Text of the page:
“I recall Norman Mailer…” –Nov. 20, 2002

I recall Norman Mailer—who has been dumpedinto the dust bin of literary history by any number of upstarts,young turks and hired guns looking to make a name for themselves—wasasked about his summer reading list. He scoffed at the concept,saying that he read all year around. I was trying to imagine whatthat summer reading idea was all about. The best I could come upwith was the kind of reading one does at the summer place or atthe beach carrying one’s reading materials in the canvas totein between other socially approved activities. What I could noteven come close to imagining was what the world would be like ifone only read occasionally. Oh well…Sundays for me bring thejoyous opportunity to gaze into the wonderfully original mind ofKatherine Powers writing her “A Reading Life” column inthe Boston Globe. Her November 17 offering on books on clothingand fashion has this conclusion on Paul Fussell’s Uniforms:

At other times, he reaches deep within himselfto come up with an especially mysterious plum: ''If today anyitem of menswear could be posited as the opposite of the militaryuniform, it might be the sloppy bathrobe of terry cloth, wornunfastened and in need of ironing.'' Forgive my apoplectic tendency,but what is he talking about? I'll tell you what a sloppybathrobe is and it's ''Uniforms,'' yes, it is—and I do notunderstand why the great and noble house of Houghton Mifflin allowedit out on the street. I just do not. No.

I say, "Go girl!" In other periodicalliterature the Japanese Lady of the New York Times was subjectedto mildly interesting scrutiny when readers of MobyLives.com PeterKunz, Matt Gross and then Michael Cader pin- balled some commentarythat ended up in researching the frequency of her use of the word‘limn’ in her reviews. It turns out that since 1996 TJLNYThas used ‘limn’ 21 times, 7 times last year and 4 so farthis year. Then, of course Word Maven Safire weighed in, and—bingo—DennisLoy Johnson has a tasty salad of ingredients for his “LimningKakutani” column at MobyLives.com. Also in the NY Timeson November 18 was Amy Bloom’s“Trading Fiction's Comfort for a Chance to Look Life in theEye” where she explains why, though she is normally a writerof fiction, she chose to write a non fiction book, Normal:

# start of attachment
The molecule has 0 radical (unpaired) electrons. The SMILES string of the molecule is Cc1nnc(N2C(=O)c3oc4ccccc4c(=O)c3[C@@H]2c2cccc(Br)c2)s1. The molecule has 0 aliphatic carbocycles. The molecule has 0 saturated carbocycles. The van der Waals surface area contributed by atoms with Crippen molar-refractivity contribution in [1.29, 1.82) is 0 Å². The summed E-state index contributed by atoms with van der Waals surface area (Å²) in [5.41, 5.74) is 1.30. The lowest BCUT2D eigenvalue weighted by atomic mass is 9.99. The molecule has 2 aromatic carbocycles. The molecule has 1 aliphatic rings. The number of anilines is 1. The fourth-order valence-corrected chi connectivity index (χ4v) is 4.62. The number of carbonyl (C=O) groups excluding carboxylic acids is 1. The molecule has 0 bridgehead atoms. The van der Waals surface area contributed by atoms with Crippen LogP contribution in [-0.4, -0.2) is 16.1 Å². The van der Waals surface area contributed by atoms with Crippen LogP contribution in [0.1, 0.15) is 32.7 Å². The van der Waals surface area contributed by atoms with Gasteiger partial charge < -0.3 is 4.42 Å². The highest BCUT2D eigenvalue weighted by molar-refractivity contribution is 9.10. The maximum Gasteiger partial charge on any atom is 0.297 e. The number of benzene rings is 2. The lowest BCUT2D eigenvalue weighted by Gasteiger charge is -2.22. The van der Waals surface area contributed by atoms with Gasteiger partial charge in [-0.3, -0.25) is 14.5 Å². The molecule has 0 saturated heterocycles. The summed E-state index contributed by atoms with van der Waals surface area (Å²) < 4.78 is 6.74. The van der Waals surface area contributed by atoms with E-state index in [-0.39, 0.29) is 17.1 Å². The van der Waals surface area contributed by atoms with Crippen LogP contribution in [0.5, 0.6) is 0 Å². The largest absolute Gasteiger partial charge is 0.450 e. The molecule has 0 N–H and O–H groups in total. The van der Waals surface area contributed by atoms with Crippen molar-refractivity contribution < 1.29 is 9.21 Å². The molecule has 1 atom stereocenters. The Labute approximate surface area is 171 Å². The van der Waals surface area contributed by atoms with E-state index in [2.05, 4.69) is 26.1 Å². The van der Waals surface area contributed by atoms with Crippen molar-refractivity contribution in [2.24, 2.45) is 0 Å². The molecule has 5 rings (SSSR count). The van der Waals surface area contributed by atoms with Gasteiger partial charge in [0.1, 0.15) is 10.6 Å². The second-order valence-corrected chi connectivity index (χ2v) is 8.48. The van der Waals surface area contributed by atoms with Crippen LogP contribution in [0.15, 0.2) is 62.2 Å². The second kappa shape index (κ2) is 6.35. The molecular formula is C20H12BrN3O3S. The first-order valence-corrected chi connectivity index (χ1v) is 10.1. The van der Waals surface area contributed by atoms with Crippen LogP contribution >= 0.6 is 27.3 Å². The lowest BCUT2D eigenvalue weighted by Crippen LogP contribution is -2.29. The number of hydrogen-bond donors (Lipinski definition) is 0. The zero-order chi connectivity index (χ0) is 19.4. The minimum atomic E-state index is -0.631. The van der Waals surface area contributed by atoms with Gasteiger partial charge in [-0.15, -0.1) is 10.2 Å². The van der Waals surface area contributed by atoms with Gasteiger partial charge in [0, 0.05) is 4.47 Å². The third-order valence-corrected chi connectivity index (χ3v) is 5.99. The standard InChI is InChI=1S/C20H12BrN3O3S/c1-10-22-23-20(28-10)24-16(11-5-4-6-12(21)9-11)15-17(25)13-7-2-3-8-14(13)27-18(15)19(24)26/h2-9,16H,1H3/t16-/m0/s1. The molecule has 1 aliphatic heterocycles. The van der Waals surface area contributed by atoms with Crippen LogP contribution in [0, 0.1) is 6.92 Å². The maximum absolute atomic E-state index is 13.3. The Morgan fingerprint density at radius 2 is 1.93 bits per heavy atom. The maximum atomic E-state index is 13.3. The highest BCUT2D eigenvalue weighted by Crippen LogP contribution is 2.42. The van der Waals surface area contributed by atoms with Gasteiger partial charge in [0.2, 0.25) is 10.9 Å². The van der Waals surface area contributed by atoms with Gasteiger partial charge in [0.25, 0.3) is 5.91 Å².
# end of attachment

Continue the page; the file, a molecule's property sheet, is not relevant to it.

I didn't know that exploring thetruth of some people's lives, and the stories they had to tell,would overturn my prejudices and my common sense and poke a sharpstick into the blind spots. I didn't know that these real people'scomplexities and poignancies and humor would move me to writea small book about them, putting aside my own stories for a whileto write theirs…. I met heterosexual transsexual Jews andbisexual transsexual Buddhists. They all seemed to have the usualhuman assortment of baggage and defenses, plus the burden of childhoodsspent in rather deeper alienation than even those of us who becamewriters.

Bloom’s writing here and in other places givesstrong evidence that one might find interesting bon mots even inher grocery list. Which brings to mind MarkWinegardner’s mantra that he doesn’t care what a booksabout, that he’s just interested in good writing. ChristopherHitchens’, late of the Nation, homage to GeorgeOrwell, Why Orwell Matters, is a typically well-argued pieceby the linguistically flamboyant contrarian. One only wishes thathe would take Orwell’s guidance from “Politics and theEnglish Language” and restrain his use of French and Latinphrases. By contrast, Christopher Hitchens takes 220 pages to reaffirmthe rightful place of George Orwell in the pantheon of Immortalsand a mere 1400 words to dispense with HL Mencken in his reviewof Terry Teachout’s new biography (NYTBR, Nov. 18) of the sageof Baltimore, “As this century gets under way, it appears tome suddenly to leave the figure of Mencken decidedly shrunken andlocalized.” Perhaps to counterbalance some of the intellectualheavy lifting that was occasioned by reading about HL Mencken andbattles with FDR and his fawning over the Fuhrer and of Orwell andThe Spanish Civil War and Stalinism and about ‘limning’and such, I turned to Patricia Henley’s highly regarded novel,Hummingbird House. And though it took place in the charnelhouse of Guatemala in late ‘80s, it was a very satisfying bookto read. Not a false note in this very harrowing but bittersweetstory (except for a little confusion about the difference betweenthe circumference and the diameter of the Earth on p 213). Afterhaving finished Gorgeous Lies by Martha McPhee, I have read4 of the 6 finalists for the National Book Awards (The Heavenof Mercury by BradWatson, Three Junes by Julia Glass, and Big Ifby MarkCostello) and I don’t know how someone selects one bookout of this pack of fine novels. But I’m sure very glad it’snot my job.

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